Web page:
It’s midafternoon at New Life Home Trust in Nairobi, and each room in the bustling home is filled with abandoned babies. In one room, women are feeding babies a nutritious meal of spinach, grains, and lentils. In another room, women gently stroke babies’ hair as they rock them to sleep, and in another room, a woman is mopping the already pristine floors with a mixture of bleach and water.
A car pulls up to the home, and caregivers and nurses rush outside to gather around it, clapping and bursting into song. An infant has just arrived. “You have a purpose! You are not forgotten!” they sing. “You are loved! You have a name and a future.”
Gathered around this precious child, the women and men bring the baby into the home. They name her Esther. Then each person prays over Esther, thanking God for bringing her to the home and praying that He would show her just how valued she is.
This is how every baby is welcomed into New Life Home Trust. Dr. Janet Mutinda, National Director at New Life Home Trust, explains: “We pray for these children. In the same way they are de-linked physically with the umbilical cord at birth, we also de-link them spiritually from any rejection. Things that we may never know about their family, whether they were born out of rape or incest, we speak forward and say, ‘You will no longer be rejected.’ And we pray blessings. We speak over their lives. And then we give them a name — a positive name.”
Many children like Esther come to the home on the brink of death, discarded like pieces of trash. Some have been rescued from garbage piles when good Samaritans and, in some instances, dogs found them. These infants desperately need medical care.
New Life Home Trust in Nairobi has state-of-the-art medical equipment to provide crucial care to these infants on site. Kenyan doctors volunteer their time, and the home is staffed with nurses and volunteers 24 hours a day. Some doctors have been here since the home started 24 years ago.
This top-notch medical care means that Janet and her team can give priority to babies that orphanages are not equipped to take, such as HIV-affected children and children with special needs. Their mission is to rescue abandoned and vulnerable children, give them high standards of care, and place them in loving families. Their home has grown to include three other locations across Kenya in the counties where children are abandoned the most. To date, New Life Home Trust has rescued more than 2,000 children. It all started 24 years ago in response to the HIV/AIDS crisis.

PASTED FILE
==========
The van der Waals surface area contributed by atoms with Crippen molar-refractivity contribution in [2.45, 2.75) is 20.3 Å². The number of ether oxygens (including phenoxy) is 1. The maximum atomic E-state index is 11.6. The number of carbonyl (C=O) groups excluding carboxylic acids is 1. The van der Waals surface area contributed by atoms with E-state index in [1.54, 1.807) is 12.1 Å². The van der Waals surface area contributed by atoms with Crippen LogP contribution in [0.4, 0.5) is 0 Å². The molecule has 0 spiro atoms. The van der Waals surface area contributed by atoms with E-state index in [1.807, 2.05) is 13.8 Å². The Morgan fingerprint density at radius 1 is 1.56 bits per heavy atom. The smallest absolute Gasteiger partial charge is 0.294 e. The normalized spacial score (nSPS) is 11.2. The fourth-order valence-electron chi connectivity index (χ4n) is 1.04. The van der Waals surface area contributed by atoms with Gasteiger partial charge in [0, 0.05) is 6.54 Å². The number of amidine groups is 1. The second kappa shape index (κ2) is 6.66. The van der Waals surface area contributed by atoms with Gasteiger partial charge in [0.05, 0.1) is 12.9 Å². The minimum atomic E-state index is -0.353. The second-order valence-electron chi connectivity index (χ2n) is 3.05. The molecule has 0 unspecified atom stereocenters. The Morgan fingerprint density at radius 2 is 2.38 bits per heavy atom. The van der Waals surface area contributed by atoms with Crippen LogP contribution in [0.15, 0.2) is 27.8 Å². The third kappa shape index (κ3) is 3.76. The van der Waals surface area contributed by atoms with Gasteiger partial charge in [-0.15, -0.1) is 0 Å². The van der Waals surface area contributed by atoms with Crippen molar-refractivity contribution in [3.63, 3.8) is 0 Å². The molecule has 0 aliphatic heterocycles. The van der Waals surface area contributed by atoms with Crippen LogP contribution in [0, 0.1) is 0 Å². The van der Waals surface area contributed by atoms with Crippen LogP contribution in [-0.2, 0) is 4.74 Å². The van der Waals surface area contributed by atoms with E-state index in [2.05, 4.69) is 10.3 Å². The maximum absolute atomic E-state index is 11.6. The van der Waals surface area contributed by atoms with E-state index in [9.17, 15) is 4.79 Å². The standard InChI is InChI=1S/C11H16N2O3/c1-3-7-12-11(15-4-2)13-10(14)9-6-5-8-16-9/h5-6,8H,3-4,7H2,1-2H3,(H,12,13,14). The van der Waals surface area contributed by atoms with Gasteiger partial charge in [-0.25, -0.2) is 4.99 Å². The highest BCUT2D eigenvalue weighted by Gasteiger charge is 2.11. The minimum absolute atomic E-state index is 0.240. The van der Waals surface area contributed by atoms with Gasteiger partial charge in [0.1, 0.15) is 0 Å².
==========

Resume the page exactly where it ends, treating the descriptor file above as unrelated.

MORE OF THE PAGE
A Place to Die With Dignity
Mary Beckenham, co-founder of New Life Home Trust with her husband, Clive, was serving as a nurse in Kenya when she read a heartbreaking story about HIV-positive children in a hospital in Kenya. These children were put in isolation wards and barely given food. Janet explains: “Nobody knew what this disease was. Everybody was scared of it. Even the medical fraternity was scared of the disease. There was a time we thought that if you touched an HIV-positive person they were contagious.”
Mary took one of these abandoned babies home to care for him in what she thought would be his last days. Mary says, “I thought, even if it’s two hours, he’ll be bathed, he’ll be loved, he’ll have the best two hours of his life in my arms.”
Left: Dr. Janet Mutinda, National Director at New Life Home Trust. Right: Mary Beckenham, co-founder of New Life Home Trust with her husband Clive. Photos by Tanner Wendell Stewart.
To Mary’s delight and surprise, the baby survived — and thrived. He is now a healthy 26-year-old. Mary says, “When I saw the baby survive, I thought, ‘If this one survived, what about the many others?’” And so Mary and Clive embarked on a journey to rescue more at-risk children, including HIV-affected infants.
Today, advances in medical care and ARV treatment mean that infants exposed to HIV and given ARVs soon after birth usually become HIV-negative, and children who are HIV-positive can expect to live long, productive lives.
Some children at New Life Home Trust who are HIV-positive have never been adopted and are now teens. Caring for them can be a challenge, but it is one Janet and her team approach with the same love and care they give to their infants.
They focus on helping teens stay hopeful, goal-oriented, and committed to taking their ARV medicines. Janet says, “We help our older kids to know it’s just a disease. Somebody else has diabetes, somebody else has something else. It’s nothing to be ashamed of.” Under their care and guidance, children are going to school, taking their medicines, and some will soon be applying to university.
“It’s just incredible,” Mary says, “to think this started as a hospice. We never imagined it would grow like it has.”